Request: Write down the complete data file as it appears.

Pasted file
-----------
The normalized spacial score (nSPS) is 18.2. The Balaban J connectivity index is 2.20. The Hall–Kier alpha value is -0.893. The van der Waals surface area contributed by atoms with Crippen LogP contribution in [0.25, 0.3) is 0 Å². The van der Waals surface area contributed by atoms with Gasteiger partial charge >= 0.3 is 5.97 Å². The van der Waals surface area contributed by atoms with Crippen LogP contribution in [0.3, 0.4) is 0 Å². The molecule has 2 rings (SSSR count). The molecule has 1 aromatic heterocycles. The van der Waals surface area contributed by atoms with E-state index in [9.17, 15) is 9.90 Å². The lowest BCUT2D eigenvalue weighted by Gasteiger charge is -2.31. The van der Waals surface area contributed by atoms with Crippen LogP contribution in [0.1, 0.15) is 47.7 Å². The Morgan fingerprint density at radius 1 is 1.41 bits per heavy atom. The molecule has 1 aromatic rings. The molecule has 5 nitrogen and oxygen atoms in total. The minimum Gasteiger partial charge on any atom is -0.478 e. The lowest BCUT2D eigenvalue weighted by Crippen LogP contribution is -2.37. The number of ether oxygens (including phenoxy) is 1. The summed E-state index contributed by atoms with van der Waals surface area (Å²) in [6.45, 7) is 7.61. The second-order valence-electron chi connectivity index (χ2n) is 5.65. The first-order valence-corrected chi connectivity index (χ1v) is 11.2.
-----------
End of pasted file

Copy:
The normalized spacial score (nSPS) is 18.2. The Balaban J connectivity index is 2.20. The Hall–Kier alpha value is -0.893. The van der Waals surface area contributed by atoms with Crippen LogP contribution in [0.25, 0.3) is 0 Å². The van der Waals surface area contributed by atoms with Gasteiger partial charge >= 0.3 is 5.97 Å². The van der Waals surface area contributed by atoms with Crippen LogP contribution in [0.3, 0.4) is 0 Å². The molecule has 2 rings (SSSR count). The molecule has 1 aromatic heterocycles. The van der Waals surface area contributed by atoms with E-state index in [9.17, 15) is 9.90 Å². The lowest BCUT2D eigenvalue weighted by Gasteiger charge is -2.31. The van der Waals surface area contributed by atoms with Crippen LogP contribution in [0.1, 0.15) is 47.7 Å². The Morgan fingerprint density at radius 1 is 1.41 bits per heavy atom. The molecule has 1 aromatic rings. The molecule has 5 nitrogen and oxygen atoms in total. The minimum Gasteiger partial charge on any atom is -0.478 e. The lowest BCUT2D eigenvalue weighted by Crippen LogP contribution is -2.37. The number of ether oxygens (including phenoxy) is 1. The summed E-state index contributed by atoms with van der Waals surface area (Å²) in [6.45, 7) is 7.61. The second-order valence-electron chi connectivity index (χ2n) is 5.65. The first-order valence-corrected chi connectivity index (χ1v) is 11.2.